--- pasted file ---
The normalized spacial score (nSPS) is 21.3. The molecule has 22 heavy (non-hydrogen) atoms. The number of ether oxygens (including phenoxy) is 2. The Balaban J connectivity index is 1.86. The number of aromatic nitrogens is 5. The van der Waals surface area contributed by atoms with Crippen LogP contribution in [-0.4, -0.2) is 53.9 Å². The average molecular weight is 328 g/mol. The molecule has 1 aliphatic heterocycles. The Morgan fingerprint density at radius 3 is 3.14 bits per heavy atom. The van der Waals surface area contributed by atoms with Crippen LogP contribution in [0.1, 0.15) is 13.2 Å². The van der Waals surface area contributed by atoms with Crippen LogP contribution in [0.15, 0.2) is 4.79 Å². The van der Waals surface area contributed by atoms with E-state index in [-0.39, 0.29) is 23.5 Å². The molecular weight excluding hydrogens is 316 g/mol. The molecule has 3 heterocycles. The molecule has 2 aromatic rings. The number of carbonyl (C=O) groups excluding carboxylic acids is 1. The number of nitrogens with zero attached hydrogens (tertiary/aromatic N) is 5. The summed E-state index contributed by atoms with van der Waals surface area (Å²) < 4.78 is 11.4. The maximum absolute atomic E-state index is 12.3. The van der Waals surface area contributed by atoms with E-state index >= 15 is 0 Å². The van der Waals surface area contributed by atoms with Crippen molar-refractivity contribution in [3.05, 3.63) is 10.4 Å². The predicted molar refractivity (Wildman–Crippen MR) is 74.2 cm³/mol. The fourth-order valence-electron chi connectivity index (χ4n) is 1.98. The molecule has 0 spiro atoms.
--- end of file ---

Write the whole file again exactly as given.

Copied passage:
The normalized spacial score (nSPS) is 21.3. The molecule has 22 heavy (non-hydrogen) atoms. The number of ether oxygens (including phenoxy) is 2. The Balaban J connectivity index is 1.86. The number of aromatic nitrogens is 5. The van der Waals surface area contributed by atoms with Crippen LogP contribution in [-0.4, -0.2) is 53.9 Å². The average molecular weight is 328 g/mol. The molecule has 1 aliphatic heterocycles. The Morgan fingerprint density at radius 3 is 3.14 bits per heavy atom. The van der Waals surface area contributed by atoms with Crippen LogP contribution in [0.1, 0.15) is 13.2 Å². The van der Waals surface area contributed by atoms with Crippen LogP contribution in [0.15, 0.2) is 4.79 Å². The van der Waals surface area contributed by atoms with E-state index in [-0.39, 0.29) is 23.5 Å². The molecular weight excluding hydrogens is 316 g/mol. The molecule has 3 heterocycles. The molecule has 2 aromatic rings. The number of carbonyl (C=O) groups excluding carboxylic acids is 1. The number of nitrogens with zero attached hydrogens (tertiary/aromatic N) is 5. The summed E-state index contributed by atoms with van der Waals surface area (Å²) < 4.78 is 11.4. The maximum absolute atomic E-state index is 12.3. The van der Waals surface area contributed by atoms with E-state index >= 15 is 0 Å². The van der Waals surface area contributed by atoms with Crippen molar-refractivity contribution in [3.05, 3.63) is 10.4 Å². The predicted molar refractivity (Wildman–Crippen MR) is 74.2 cm³/mol. The fourth-order valence-electron chi connectivity index (χ4n) is 1.98. The molecule has 0 spiro atoms.